A free throw and a 3-pointer, those are the shots Anthony Thompson took on Tuesday night as Holy Cross hosted Loyola-Maryland during the first round of the Patriot League tournament.
Thompson and the Crusaders would take an early lead and never look back, defeating the Greyhounds 62-45 and advance to the Patriot League tournament quarterfinals where they will face off against Bucknell on the road on Thursday night.
Thompson’s two attempts, which came an hour before Holy Cross tipped off, both rimmed out as he shot one-handed, and went unnoticed by most of the 526 fans in attendance. But for the 5-foot-10 sophomore guard, who has been sidelined since early February with a torn meniscus, they were the physical manifestation of just how badly he was itching to get back on the court.
Entering his final game, which came on Feb. 8 versus Bucknell, Thompson was a starter for Milan Brown’s squad, averaging roughly six points, two rebounds and two assists in nearly 24 minutes per game – numbers that were all greatly deflated from his freshman campaign due the injury, which he tried to gut through for most of the year.
Thompson had surgery on his shoulder in late February, and has been a sideline spectator ever since, a torturous prospect for the hyper-competitive Thompson, but one made a bit easier by the support of his teammates.
“They’ve been really supportive, they tell me just to keep rehabbing, when I get back it’ll be my time to lead the team to a championship in my next two years,” he said, talking about how the seniors have encouraged him.
Thompson suffered the injury originally before the start of the season, and could have preserved an entire year of eligibility by red-shirting, but he chose instead to try to gut it out all year long.
“I had to play through it, just for my teammates and for myself,” said Thompson. “It’s been more of a mental thing to have that injury the whole year, and come back from it each time.”
Playing through the pain wasn’t easy on Thompson, but spending the final month of the season sitting out has been even harder.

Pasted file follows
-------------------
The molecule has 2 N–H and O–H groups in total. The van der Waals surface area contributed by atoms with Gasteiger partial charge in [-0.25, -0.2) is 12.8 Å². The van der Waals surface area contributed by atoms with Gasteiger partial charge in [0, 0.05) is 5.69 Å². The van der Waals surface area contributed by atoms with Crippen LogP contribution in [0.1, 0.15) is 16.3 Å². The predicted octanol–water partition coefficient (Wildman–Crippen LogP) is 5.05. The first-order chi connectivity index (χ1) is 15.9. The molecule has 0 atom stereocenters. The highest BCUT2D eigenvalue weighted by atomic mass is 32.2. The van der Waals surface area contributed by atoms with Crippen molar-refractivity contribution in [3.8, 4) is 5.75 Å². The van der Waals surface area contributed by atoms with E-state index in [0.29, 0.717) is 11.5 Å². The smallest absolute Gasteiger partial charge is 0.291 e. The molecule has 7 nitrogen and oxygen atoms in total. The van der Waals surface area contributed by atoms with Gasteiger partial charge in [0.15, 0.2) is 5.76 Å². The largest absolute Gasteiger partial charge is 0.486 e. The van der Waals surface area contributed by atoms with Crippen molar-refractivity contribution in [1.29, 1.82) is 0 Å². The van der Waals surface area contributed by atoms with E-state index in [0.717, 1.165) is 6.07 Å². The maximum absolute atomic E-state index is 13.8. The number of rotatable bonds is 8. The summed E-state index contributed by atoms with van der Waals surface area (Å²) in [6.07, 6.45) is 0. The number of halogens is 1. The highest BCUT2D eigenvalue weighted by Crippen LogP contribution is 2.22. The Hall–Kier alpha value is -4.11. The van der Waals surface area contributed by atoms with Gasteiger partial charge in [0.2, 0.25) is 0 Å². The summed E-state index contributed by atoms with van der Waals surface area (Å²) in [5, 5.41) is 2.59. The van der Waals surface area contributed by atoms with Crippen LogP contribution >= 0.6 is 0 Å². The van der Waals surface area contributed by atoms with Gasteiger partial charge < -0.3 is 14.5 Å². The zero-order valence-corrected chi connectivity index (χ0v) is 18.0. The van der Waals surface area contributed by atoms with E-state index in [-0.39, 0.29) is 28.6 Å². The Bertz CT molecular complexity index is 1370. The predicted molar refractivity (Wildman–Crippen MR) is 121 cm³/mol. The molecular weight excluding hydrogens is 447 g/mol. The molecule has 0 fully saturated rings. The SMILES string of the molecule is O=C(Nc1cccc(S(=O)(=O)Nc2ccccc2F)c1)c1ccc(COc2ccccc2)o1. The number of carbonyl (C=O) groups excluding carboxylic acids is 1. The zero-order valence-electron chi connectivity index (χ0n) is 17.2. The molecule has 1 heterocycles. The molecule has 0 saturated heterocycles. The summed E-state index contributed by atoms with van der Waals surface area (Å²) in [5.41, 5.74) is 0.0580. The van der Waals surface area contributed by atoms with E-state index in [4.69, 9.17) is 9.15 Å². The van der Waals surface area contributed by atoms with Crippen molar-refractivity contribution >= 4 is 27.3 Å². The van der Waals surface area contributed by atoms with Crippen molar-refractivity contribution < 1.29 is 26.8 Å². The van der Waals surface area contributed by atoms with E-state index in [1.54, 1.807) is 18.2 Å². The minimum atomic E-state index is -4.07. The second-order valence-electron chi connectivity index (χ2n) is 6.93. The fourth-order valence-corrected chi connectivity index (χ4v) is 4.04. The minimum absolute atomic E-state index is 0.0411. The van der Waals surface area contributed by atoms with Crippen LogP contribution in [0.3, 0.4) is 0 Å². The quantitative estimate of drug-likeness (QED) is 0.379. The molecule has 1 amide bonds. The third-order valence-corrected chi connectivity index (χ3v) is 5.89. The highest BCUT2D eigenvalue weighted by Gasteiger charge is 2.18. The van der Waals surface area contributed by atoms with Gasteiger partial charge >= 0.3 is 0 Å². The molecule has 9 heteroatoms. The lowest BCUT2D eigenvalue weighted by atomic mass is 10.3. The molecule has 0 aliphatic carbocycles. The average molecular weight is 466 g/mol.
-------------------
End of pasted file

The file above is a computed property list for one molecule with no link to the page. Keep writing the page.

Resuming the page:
“It was the hardest when I wouldn’t have breaks in between games, going back to back days and having that injury nagging me,” said Thompson. “I just had to focus and not really think about it as much.
“I’ve never had an injury where I’ve had to have surgery, this is my first major injury,” he said.
Unable to make an impact on the court, Thompson has tried to follow the examples set in practices, the locker room and from the sidelines set by Malcolm Miller and Justin Burrell, seniors who are also two of the team’s most vocal leaders.
“I’ve just been trying to be really vocal and help my team out wherever I see fit,” he said. “If I see my energy level isn’t there, or I see something wrong, I’ll just step in and say something instead of watching and letting it go.
“You can really tell that it’s coming down to the end for them,” he said. “They’re really being vocal; you can tell they really want it. They’re giving off a good vibe to the younger guys, and for me watching it’s nice to see the older guys stepping up at the end of the season.”
To help the team even more, Thompson has been making sure that his replacement, senior walk-on De’Vaughn Reid is good to go in his stead.
“I just tell him to be confident, go out there and play his game,” said Thompson. “He’s a really good player when he’s playing his game, but when he’s tentative and not playing his game, it makes it hard for him and it hurts the team so I just tell him to be confident.”
And while Thompson may not be able to contribute to his team’s championship run on the stat sheet, his view from the bench leaves him thinking he and the Crusaders have a shot.
“Watching our energy level, when we come out for pregame and how focused we are,” he said. “You can tell how focused we are and how it translates to the game.”